These cells aid in pushing cerebrospinal fluid through the brain and spinal cord, helping to circulate and replenish this fluid. In the respiratory system, the cilia push mucus that traps dust, pathogens and other foreign matter from the lung up into the trachea, helping prevent infections.
In a previous study, published in Nature Genetics, Kintner and Stubbs identified a protein, FoxJ1, that promoted the formation of a single moving cilium. What remained unclear is how certain cells activate FoxJ1 in a way that leads to the formation of hundreds of motile cilia per cell.
In their new study, Kintner and his collaborators identified a gene that produces a second protein, which they dubbed "multicilin," that tells cells to develop multiple cilia. When cells are exposed to multicilin, their genetic mechanisms for developing multiple cilia are activated. In a developing embryo, the protein instructs certain stem cells that will line the lungs, kidney and skin to develop into multiciliate cells.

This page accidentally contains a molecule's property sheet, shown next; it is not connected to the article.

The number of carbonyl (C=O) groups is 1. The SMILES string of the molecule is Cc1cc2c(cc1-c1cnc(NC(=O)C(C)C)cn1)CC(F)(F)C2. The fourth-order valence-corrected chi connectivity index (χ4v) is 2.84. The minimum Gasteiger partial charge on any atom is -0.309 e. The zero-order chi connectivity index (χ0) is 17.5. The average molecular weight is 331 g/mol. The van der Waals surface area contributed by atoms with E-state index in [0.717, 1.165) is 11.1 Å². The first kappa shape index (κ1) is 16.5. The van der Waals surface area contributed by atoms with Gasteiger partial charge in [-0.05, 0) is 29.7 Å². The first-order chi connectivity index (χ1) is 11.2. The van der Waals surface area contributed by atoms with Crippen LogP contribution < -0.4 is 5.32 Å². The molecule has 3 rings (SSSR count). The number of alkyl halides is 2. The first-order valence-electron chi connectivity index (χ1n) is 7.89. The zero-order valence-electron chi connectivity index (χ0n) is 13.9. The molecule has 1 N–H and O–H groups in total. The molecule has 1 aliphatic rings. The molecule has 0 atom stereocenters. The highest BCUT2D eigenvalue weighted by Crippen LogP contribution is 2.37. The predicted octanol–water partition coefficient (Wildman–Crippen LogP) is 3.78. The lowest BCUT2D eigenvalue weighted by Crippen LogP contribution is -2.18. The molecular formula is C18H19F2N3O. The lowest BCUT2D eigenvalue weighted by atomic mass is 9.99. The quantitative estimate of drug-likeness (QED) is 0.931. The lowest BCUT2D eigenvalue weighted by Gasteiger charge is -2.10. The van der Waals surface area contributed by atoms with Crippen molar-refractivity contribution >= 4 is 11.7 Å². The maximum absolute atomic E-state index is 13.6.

When the researchers inhibited multicilin's action, the frogs' skin and kidney failed to form multiciliate cells. The scientists also found that multicilin is both necessary and sufficient to instruct the development of multiple cilia in cells that line the airways of mice.
"This means that multicilin directs the development of these cells in a number of different organs," Kintner says. "How multiciliate cells develop had been a mystery, but this fills in a big piece of the puzzle."
Kintner notes that patients with respiratory diseases such as chronic asthma, emphysema and cystic fibrosis often suffer from lung infections, which may result from damage to the ciliated cells that move protective mucus out of the airways. In the future, stem cell therapies might replace those damage cells with new ciliated cells, but first scientists need to know how to guide stem cells along a pathway into multiciliate cells.
|Contact: Andy Hoang|